There have been a few articles published recently contrasting John Paul II's visit to Cuba in 1998 with Pope Francis'. All have given the advantage to John Paul, and, indeed, used the first papal visit to lambaste the latest. Although we are glad to have Francis' pilgrimage to meet Fidel Castro disparaged, it does not seem quite fair to blame the Argentine pope for following in the footsteps of his Polish predecessor; nor can we see anything that distinguishes the conduct of one from the other.
The phrase everybody remembers from John Paul's trip to Cuba was his call for the island to open itself to the world, and the world to open itself to Cuba. So innocuous was it that even Pope Francis felt that he could repeat it without giving offence to his hosts.
For Cubans, the problem with Cuba then as now is not that it is closed to the world, but that it is closed to them. Whether or no they are actually in a prison, Cubans are, for all intents and purposes, under house arrest, since they cannot leave their homes and settle elsewhere, whether in Cuba itself or abroad. Cubans are forbidden to move from province to province; from city to city; and even from one house to another house on the same block without the prior authorization of the state. Cuban citizens require both an exit visa to leave their country and an entry visa to return; and rarely are those who leave allowed to return (not that any but Castro's spies would want to). The only blockade facing Cubans is an internal one: they are hostages of a police state which has enslaved and interned them in a massive island-prison whose walls are as high as the sky and as deep as the ocean.
It was to Fidel Castro personally that John Paul should have addressed his request to open that prison and free its captives, as Reagan did when he challenged Gorbachev by name to "tear down that wall." Nothing that the outside world could have done — certainly not paying ransom to the captors — would have demolished the Berlin Wall, as John Paul well knew. He should also have known (and was too smart not to have known) that unilateral concessions to Castro would not obtain freedom for the Cuban people. "Opening the world (i.e. the U.S.)" to the tyrant would only strengthen him and make his victims even more vulnerable. Yet that was John Paul's solution to the "Cuban Problem" and his "solution" has been carried out by Francis to the detriment of all Cubans except Castro and his henchmen.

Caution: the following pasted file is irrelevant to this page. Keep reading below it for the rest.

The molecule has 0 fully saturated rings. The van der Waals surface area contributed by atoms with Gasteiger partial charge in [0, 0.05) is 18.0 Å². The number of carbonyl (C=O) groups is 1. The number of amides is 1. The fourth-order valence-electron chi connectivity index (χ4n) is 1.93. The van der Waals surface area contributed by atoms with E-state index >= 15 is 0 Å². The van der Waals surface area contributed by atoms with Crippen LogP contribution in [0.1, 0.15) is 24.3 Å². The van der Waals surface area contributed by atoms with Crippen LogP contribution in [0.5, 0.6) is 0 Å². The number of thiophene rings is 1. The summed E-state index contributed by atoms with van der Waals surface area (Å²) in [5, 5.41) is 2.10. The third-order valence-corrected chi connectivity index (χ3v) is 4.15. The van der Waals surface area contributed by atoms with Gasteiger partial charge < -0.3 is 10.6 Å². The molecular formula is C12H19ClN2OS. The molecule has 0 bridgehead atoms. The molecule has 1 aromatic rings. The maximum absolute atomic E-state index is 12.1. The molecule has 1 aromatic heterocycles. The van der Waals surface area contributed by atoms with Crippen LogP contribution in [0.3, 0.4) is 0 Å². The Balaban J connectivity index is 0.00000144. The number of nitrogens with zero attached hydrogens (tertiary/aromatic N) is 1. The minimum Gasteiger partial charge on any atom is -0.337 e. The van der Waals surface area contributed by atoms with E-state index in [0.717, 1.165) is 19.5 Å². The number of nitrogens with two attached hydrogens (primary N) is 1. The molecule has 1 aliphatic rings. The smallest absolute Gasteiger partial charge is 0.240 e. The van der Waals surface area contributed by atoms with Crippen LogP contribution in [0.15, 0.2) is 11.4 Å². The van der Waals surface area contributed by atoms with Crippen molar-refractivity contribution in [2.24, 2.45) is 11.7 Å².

While in Cuba, John Paul engaged in a virtual orgy of hand-clasping with Fidel; but, like Benedict XVI and Pope Francis, refused to meet with or even allude to Cuba's political prisoners or human rights activists. John Paul, on his flight to Cuba, even praised "Ché" Guevara as someone whom he "was sure had desired to do good for the poor." Francis said nothing about "Ché" Guevara, although, like all Argentinians (whether on the left or right), the pope feels proud of that connection (as we may infer from Cardinal Sean O'Malley's comment about his "great joy and pride" in celebrating mass "under the picture of his fellow Argentine Che Guevara").
Pope John Paul II did not publicly lecture Fidel Castro on human rights or condemn his regime's violations of those rights as he had done in front of Ferdinand Marcos during his trip to the Philippines ["It is a fundamental principle, upheld always by the Church, that a government exists only for the service of man and for the protection of his dignity and cannot claim to serve the common good when human rights are not safeguarded."] Being a persecutor of the Catholic Church guarantees left-wing dictators respect and deference from the Holy Father. If Marcos had confiscated all Church property in his country as Castro did in Cuba and then had it in his power to return that property, he would not have been excoriated by the pope either.
On that first papal visit, the Cuban people genuinely believed that the pope was on their side. It seemed inconceivable then that the man who had defeated Communism in his native Poland and the Soviet bloc would uphold it in their country. The crowd at his first public mass waited anxiously for any indication of support or even one word of commiseration. What they got was John Paul's personal assurance to Fidel Castro that "the values of the Gospel of Jesus Christ are not a threat to any social project," and that what he had come to Cuba to promote was "the Gospel of Christ, not a political ideology or economic system." The pope's chief concern, then, was to guarantee the regime that the Church in Cuba, unlike the Church in Poland, would never become with his sanction an arsenal of ideas or a bulwark of liberty.
As if to encourage John Paul to remember their suffering and its cause, the crowd that heard his words but could not believe that he had abandoned them, began to chant "¡Libertad, Libertad!" The pope at first ignored their cries, and then, when they would not stop, John Paul admonished them to seek freedom in Christ.
Their lives on earth, apparently, were intended to be a never-ending hell; and the only hope that the pope held out to them was in the afterlife. As for this life, this island and this people, the pope graciously ceded all to the Cuban despot. Such papal conduct finds many parallels in the Dark Ages, but this is the first instance of such a dynastic concession in our own. It need hardly be pointed out that Pope John Paul was not willing to surrender the Polish nation to Communist slavery in perpetuity. Cubans, however, were quite expendable and apparently worthless in the eyes of the vicar of Christ. His successors have followed his example.
In Havana, Pope Francis is no John Paul II (In Havana, Pope John Paul II was no John Paul II, either).